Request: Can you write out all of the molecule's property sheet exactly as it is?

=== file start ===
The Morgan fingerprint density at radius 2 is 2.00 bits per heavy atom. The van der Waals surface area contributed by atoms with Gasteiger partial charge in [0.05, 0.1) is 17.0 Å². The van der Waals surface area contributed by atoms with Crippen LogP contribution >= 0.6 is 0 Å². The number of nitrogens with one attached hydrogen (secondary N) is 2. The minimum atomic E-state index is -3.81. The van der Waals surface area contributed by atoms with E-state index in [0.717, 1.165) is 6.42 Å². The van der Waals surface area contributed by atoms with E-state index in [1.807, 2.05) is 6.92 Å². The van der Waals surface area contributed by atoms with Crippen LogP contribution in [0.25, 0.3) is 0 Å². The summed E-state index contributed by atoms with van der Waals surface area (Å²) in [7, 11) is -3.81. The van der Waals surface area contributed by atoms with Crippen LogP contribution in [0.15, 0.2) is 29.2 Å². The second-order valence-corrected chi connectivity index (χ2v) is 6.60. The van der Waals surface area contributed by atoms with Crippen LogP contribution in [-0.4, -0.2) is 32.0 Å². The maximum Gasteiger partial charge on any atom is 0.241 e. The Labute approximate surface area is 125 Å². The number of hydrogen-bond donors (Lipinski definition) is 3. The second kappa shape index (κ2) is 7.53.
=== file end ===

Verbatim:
The Morgan fingerprint density at radius 2 is 2.00 bits per heavy atom. The van der Waals surface area contributed by atoms with Gasteiger partial charge in [0.05, 0.1) is 17.0 Å². The van der Waals surface area contributed by atoms with Crippen LogP contribution >= 0.6 is 0 Å². The number of nitrogens with one attached hydrogen (secondary N) is 2. The minimum atomic E-state index is -3.81. The van der Waals surface area contributed by atoms with E-state index in [0.717, 1.165) is 6.42 Å². The van der Waals surface area contributed by atoms with E-state index in [1.807, 2.05) is 6.92 Å². The van der Waals surface area contributed by atoms with Crippen LogP contribution in [0.25, 0.3) is 0 Å². The summed E-state index contributed by atoms with van der Waals surface area (Å²) in [7, 11) is -3.81. The van der Waals surface area contributed by atoms with Crippen LogP contribution in [0.15, 0.2) is 29.2 Å². The second-order valence-corrected chi connectivity index (χ2v) is 6.60. The van der Waals surface area contributed by atoms with Crippen LogP contribution in [-0.4, -0.2) is 32.0 Å². The maximum Gasteiger partial charge on any atom is 0.241 e. The Labute approximate surface area is 125 Å². The number of hydrogen-bond donors (Lipinski definition) is 3. The second kappa shape index (κ2) is 7.53.